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Practical Tips for getting your first IT job

Discussion in 'The Lounge - Off Topic' started by jk2447, Jun 9, 2013.

  1. jk2447

    jk2447 Petabyte Poster Moderator

    Hi All

    I've noticed more than a few people on here landing their first IT role and thought it might be a good idea to share tips, discuss how we got into IT etc so that some of our members still trying can read this thread and hopefully read something they haven't tried yet.

    I got into IT by working for a company as an office admin assistant. I wasn't there for long before I saw an internal only advert for a mainframe operator. I was really fortunate as this job wasn't advertised externally so had I not taken a standard office job, who knows what I'd be doing now.
    I got a place to study Biochemistry at Uni but my heart wasn't in it. I loved computers but my school/sixth form didn't do computing A'Levels so I went for sciences, which I do enjoy but computers have always been my passion. I've worked in IT for 13 years and I still love it.

    My advice to getting into IT is it is always best to apply for jobs when you have a job and who knows, perhaps your current work place has an IT department that occasionally advertises internally before it looks external. What would your advice be?

    Certifications: BSc (Hons), HND IT, HND Computing, ITIL-F, MBCS CITP, MCP (270,290,291,293,294,298,299,410,411,412) MCTS (401,620,624,652) MCSA:Security, MCSE: Security, Security+, CPTS, VCP4, CCA (XenApp6.5), MCSA 2012, VCP5, VCP6-NV
    Bluerinse likes this.
  2. Arroryn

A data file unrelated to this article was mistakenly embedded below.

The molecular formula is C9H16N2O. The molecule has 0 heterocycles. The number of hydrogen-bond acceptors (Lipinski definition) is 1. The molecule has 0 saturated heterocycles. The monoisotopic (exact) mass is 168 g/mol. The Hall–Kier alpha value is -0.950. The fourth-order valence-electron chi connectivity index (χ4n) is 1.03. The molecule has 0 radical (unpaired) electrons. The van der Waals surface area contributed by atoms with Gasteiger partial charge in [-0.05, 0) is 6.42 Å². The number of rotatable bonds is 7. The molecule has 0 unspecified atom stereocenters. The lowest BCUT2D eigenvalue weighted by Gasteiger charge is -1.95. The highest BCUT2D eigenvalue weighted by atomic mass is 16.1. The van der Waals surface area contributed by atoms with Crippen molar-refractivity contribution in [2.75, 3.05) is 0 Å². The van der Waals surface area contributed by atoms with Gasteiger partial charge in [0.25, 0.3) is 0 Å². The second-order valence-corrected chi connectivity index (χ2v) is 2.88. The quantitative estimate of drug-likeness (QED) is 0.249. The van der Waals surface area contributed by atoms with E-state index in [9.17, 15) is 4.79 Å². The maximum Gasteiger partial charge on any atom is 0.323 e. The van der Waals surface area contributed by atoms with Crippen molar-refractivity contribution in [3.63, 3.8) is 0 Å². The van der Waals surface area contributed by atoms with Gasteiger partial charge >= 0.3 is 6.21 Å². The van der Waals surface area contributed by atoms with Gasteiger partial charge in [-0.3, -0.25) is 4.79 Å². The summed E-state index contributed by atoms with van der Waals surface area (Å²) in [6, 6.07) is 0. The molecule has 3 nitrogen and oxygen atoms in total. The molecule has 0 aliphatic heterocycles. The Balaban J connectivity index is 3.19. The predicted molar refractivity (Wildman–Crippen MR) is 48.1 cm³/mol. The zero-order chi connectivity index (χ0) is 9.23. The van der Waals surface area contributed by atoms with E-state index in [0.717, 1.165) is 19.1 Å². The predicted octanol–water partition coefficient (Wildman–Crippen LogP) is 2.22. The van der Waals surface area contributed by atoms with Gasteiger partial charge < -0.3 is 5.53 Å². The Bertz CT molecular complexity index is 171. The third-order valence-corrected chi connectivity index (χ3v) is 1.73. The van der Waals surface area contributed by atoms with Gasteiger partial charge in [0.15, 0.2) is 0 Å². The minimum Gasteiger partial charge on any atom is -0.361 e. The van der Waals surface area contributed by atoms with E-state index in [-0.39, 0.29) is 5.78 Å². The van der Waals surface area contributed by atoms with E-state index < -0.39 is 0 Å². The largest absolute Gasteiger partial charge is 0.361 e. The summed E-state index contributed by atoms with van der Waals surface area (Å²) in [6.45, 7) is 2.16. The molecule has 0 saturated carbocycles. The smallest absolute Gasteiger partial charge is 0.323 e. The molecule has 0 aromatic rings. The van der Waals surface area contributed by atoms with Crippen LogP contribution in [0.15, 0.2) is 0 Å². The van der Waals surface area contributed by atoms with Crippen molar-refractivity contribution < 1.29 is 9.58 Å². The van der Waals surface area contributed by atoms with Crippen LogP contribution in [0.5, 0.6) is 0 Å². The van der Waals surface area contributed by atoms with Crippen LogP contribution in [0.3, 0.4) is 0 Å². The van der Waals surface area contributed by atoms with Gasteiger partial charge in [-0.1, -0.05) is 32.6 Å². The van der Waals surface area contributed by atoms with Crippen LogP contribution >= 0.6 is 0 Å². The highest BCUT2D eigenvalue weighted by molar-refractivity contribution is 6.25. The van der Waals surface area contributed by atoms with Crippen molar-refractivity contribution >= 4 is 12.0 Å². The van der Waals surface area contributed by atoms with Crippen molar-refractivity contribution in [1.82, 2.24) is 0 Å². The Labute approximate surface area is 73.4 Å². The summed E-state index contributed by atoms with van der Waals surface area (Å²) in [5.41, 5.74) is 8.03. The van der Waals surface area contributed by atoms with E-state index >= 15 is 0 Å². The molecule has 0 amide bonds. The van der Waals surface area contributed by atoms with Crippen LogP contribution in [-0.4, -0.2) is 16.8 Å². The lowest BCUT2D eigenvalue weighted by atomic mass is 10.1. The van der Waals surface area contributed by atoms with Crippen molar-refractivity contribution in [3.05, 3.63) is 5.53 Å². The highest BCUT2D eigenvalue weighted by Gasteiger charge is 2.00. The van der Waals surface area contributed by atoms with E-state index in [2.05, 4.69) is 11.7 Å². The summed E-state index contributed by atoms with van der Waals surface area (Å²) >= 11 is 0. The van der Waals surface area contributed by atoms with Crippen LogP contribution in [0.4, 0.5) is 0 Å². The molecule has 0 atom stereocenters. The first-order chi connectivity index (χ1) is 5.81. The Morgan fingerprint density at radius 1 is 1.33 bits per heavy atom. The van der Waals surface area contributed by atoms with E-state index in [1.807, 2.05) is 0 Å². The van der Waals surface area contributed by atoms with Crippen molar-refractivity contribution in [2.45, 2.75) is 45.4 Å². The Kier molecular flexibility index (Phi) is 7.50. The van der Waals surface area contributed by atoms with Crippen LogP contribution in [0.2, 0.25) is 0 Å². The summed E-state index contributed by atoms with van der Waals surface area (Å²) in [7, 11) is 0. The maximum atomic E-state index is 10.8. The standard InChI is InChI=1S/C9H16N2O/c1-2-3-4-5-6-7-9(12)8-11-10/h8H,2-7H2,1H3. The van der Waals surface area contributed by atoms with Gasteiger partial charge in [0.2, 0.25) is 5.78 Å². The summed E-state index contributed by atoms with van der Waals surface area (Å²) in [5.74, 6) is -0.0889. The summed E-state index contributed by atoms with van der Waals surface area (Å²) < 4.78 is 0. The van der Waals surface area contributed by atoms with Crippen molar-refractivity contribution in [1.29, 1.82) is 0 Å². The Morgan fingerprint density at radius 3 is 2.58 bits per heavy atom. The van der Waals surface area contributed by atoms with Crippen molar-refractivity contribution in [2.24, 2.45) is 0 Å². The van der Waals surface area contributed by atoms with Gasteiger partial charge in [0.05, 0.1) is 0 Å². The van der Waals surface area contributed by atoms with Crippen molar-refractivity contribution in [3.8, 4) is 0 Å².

Honorary Member

    Arroryn we're all dooooooomed

    This is a great idea for a thread James, hoping peeps can contribute some good things to this thread.

    For me, it was a case of making sure you make friends with the right people. I was doing all the right things to start getting in to IT - I had my A+ and N+ and half the MCDST, but I hadn't applied for any jobs and I was quite galled at where to start.

    I was friends with the IT help at the company I had worked for. When she left, they weren't going to replace her as the IT was done at the central helpdesk, but because she'd mentioned I already knew a few things I became the "go to" person when she left. Not just that - when a vacancy came up at her new place, she had no hesitation in recommending me to her new employer.

    It was my first IT job interview, and I was lucky enough to land it. No doing the rounds at agencies, no farming off my CV to dozens of employers. Always been lucky in that regard.

    So, who you know is often just as important as what you know. Make sure you're networking with the right people. Sometimes the conversation with the right person makes a difference between the next big step and going stale in the same employment.
    Certifications: A+, N+, MCDST, 70-410, 70-411
    WIP: Modern Languages BA
    Bluerinse and jk2447 like this.
  3. Monkeychops

    Monkeychops Kilobyte Poster

    I was lucky with my first IT job I guess in that I'd been out of uni a few months working my shop job and was just generally applying for things I saw. Part of the problem was I didn't really know what I wanted to do, IT roles usually jumped out at me as I was into computers.

    By chance saw an ad in the local paper for an analyst at a pretty large company based locally, applied and got the job.

    That was over 10 years ago now and things do seem to have changed a fair bit!
  4. dmarsh

    dmarsh Terabyte Poster